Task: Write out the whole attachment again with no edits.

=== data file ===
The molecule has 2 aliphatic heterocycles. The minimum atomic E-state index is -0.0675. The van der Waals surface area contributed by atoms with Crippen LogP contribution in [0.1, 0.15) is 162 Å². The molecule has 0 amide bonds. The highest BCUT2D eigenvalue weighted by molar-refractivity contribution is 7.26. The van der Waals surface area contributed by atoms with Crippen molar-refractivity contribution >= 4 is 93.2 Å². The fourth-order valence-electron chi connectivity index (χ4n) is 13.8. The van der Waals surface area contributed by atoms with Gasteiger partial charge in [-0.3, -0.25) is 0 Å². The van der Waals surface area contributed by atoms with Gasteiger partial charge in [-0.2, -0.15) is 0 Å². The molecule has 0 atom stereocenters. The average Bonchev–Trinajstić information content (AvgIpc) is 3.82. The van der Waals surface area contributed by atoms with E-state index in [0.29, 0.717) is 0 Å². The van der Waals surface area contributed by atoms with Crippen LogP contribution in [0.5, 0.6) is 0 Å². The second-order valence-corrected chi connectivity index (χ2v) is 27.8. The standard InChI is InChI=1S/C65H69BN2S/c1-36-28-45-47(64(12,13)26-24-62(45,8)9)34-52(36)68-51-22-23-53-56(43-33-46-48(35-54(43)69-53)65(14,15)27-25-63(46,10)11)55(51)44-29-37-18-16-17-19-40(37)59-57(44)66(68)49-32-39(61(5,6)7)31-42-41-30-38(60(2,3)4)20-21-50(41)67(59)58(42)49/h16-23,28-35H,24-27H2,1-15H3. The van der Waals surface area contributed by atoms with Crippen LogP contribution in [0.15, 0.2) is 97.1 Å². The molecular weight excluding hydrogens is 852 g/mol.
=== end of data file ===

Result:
The molecule has 2 aliphatic heterocycles. The minimum atomic E-state index is -0.0675. The van der Waals surface area contributed by atoms with Crippen LogP contribution in [0.1, 0.15) is 162 Å². The molecule has 0 amide bonds. The highest BCUT2D eigenvalue weighted by molar-refractivity contribution is 7.26. The van der Waals surface area contributed by atoms with Crippen molar-refractivity contribution >= 4 is 93.2 Å². The fourth-order valence-electron chi connectivity index (χ4n) is 13.8. The van der Waals surface area contributed by atoms with Gasteiger partial charge in [-0.3, -0.25) is 0 Å². The van der Waals surface area contributed by atoms with Gasteiger partial charge in [-0.2, -0.15) is 0 Å². The molecule has 0 atom stereocenters. The average Bonchev–Trinajstić information content (AvgIpc) is 3.82. The van der Waals surface area contributed by atoms with E-state index in [0.29, 0.717) is 0 Å². The van der Waals surface area contributed by atoms with Crippen LogP contribution in [0.5, 0.6) is 0 Å². The second-order valence-corrected chi connectivity index (χ2v) is 27.8. The standard InChI is InChI=1S/C65H69BN2S/c1-36-28-45-47(64(12,13)26-24-62(45,8)9)34-52(36)68-51-22-23-53-56(43-33-46-48(35-54(43)69-53)65(14,15)27-25-63(46,10)11)55(51)44-29-37-18-16-17-19-40(37)59-57(44)66(68)49-32-39(61(5,6)7)31-42-41-30-38(60(2,3)4)20-21-50(41)67(59)58(42)49/h16-23,28-35H,24-27H2,1-15H3. The van der Waals surface area contributed by atoms with Crippen LogP contribution in [0.15, 0.2) is 97.1 Å². The molecular weight excluding hydrogens is 852 g/mol.